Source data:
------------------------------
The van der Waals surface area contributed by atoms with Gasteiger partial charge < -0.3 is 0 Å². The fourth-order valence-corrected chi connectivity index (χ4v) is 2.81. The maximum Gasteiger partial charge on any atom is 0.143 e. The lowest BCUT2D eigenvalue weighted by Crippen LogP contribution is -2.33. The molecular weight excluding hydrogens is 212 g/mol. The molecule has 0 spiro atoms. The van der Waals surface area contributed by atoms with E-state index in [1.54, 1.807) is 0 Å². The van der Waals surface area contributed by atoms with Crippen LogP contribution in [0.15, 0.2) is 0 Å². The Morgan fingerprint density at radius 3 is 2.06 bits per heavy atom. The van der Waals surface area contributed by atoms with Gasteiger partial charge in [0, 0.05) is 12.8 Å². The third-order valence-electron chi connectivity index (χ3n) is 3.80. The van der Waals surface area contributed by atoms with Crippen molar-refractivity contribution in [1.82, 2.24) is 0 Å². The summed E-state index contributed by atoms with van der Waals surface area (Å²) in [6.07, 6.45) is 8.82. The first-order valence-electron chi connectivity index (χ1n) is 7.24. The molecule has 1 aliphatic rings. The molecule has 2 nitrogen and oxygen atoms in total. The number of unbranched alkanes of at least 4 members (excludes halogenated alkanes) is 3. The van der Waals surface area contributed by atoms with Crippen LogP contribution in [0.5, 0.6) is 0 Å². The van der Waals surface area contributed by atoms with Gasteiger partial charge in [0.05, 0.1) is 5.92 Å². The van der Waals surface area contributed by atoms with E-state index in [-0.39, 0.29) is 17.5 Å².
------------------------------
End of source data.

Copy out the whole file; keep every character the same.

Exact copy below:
The van der Waals surface area contributed by atoms with Gasteiger partial charge < -0.3 is 0 Å². The fourth-order valence-corrected chi connectivity index (χ4v) is 2.81. The maximum Gasteiger partial charge on any atom is 0.143 e. The lowest BCUT2D eigenvalue weighted by Crippen LogP contribution is -2.33. The molecular weight excluding hydrogens is 212 g/mol. The molecule has 0 spiro atoms. The van der Waals surface area contributed by atoms with E-state index in [1.54, 1.807) is 0 Å². The van der Waals surface area contributed by atoms with Crippen LogP contribution in [0.15, 0.2) is 0 Å². The Morgan fingerprint density at radius 3 is 2.06 bits per heavy atom. The van der Waals surface area contributed by atoms with Gasteiger partial charge in [0, 0.05) is 12.8 Å². The third-order valence-electron chi connectivity index (χ3n) is 3.80. The van der Waals surface area contributed by atoms with Crippen molar-refractivity contribution in [1.82, 2.24) is 0 Å². The summed E-state index contributed by atoms with van der Waals surface area (Å²) in [6.07, 6.45) is 8.82. The first-order valence-electron chi connectivity index (χ1n) is 7.24. The molecule has 1 aliphatic rings. The molecule has 2 nitrogen and oxygen atoms in total. The number of unbranched alkanes of at least 4 members (excludes halogenated alkanes) is 3. The van der Waals surface area contributed by atoms with Crippen LogP contribution in [0.5, 0.6) is 0 Å². The van der Waals surface area contributed by atoms with Gasteiger partial charge in [0.05, 0.1) is 5.92 Å². The van der Waals surface area contributed by atoms with E-state index in [-0.39, 0.29) is 17.5 Å².